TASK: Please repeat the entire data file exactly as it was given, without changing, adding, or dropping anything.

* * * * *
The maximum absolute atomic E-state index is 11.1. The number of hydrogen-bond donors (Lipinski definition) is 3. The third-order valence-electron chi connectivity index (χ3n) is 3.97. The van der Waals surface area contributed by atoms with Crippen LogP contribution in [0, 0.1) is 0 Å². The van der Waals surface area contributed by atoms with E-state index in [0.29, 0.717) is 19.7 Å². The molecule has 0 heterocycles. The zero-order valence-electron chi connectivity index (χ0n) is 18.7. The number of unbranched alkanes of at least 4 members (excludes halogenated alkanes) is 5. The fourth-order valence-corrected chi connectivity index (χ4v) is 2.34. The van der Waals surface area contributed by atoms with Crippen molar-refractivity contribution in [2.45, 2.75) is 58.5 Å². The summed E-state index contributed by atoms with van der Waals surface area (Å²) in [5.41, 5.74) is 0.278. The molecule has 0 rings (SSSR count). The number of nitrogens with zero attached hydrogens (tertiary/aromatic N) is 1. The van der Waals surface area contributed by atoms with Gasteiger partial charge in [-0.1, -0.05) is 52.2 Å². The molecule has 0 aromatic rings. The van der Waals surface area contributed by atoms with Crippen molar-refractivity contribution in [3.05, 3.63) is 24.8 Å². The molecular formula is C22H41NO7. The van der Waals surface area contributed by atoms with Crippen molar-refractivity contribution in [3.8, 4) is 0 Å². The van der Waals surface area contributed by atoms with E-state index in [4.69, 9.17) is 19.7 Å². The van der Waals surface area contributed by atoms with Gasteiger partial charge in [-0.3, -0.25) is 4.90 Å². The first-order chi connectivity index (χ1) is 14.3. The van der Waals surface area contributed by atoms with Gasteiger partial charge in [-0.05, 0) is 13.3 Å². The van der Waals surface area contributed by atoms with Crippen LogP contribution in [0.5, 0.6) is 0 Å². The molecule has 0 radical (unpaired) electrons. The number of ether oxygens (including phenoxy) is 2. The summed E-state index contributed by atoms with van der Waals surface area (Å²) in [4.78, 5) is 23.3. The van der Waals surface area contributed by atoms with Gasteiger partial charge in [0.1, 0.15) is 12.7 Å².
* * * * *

The maximum absolute atomic E-state index is 11.1. The number of hydrogen-bond donors (Lipinski definition) is 3. The third-order valence-electron chi connectivity index (χ3n) is 3.97. The van der Waals surface area contributed by atoms with Crippen LogP contribution in [0, 0.1) is 0 Å². The van der Waals surface area contributed by atoms with E-state index in [0.29, 0.717) is 19.7 Å². The molecule has 0 heterocycles. The zero-order valence-electron chi connectivity index (χ0n) is 18.7. The number of unbranched alkanes of at least 4 members (excludes halogenated alkanes) is 5. The fourth-order valence-corrected chi connectivity index (χ4v) is 2.34. The van der Waals surface area contributed by atoms with Crippen molar-refractivity contribution in [2.45, 2.75) is 58.5 Å². The summed E-state index contributed by atoms with van der Waals surface area (Å²) in [5.41, 5.74) is 0.278. The molecule has 0 rings (SSSR count). The number of nitrogens with zero attached hydrogens (tertiary/aromatic N) is 1. The van der Waals surface area contributed by atoms with Gasteiger partial charge in [-0.1, -0.05) is 52.2 Å². The molecule has 0 aromatic rings. The van der Waals surface area contributed by atoms with Crippen molar-refractivity contribution in [3.05, 3.63) is 24.8 Å². The molecular formula is C22H41NO7. The van der Waals surface area contributed by atoms with Crippen molar-refractivity contribution in [3.8, 4) is 0 Å². The van der Waals surface area contributed by atoms with E-state index in [4.69, 9.17) is 19.7 Å². The van der Waals surface area contributed by atoms with Gasteiger partial charge in [-0.3, -0.25) is 4.90 Å². The first-order chi connectivity index (χ1) is 14.3. The van der Waals surface area contributed by atoms with Gasteiger partial charge in [-0.05, 0) is 13.3 Å². The van der Waals surface area contributed by atoms with Crippen LogP contribution in [0.5, 0.6) is 0 Å². The molecule has 0 radical (unpaired) electrons. The number of ether oxygens (including phenoxy) is 2. The summed E-state index contributed by atoms with van der Waals surface area (Å²) in [4.78, 5) is 23.3. The van der Waals surface area contributed by atoms with Gasteiger partial charge in [0.1, 0.15) is 12.7 Å².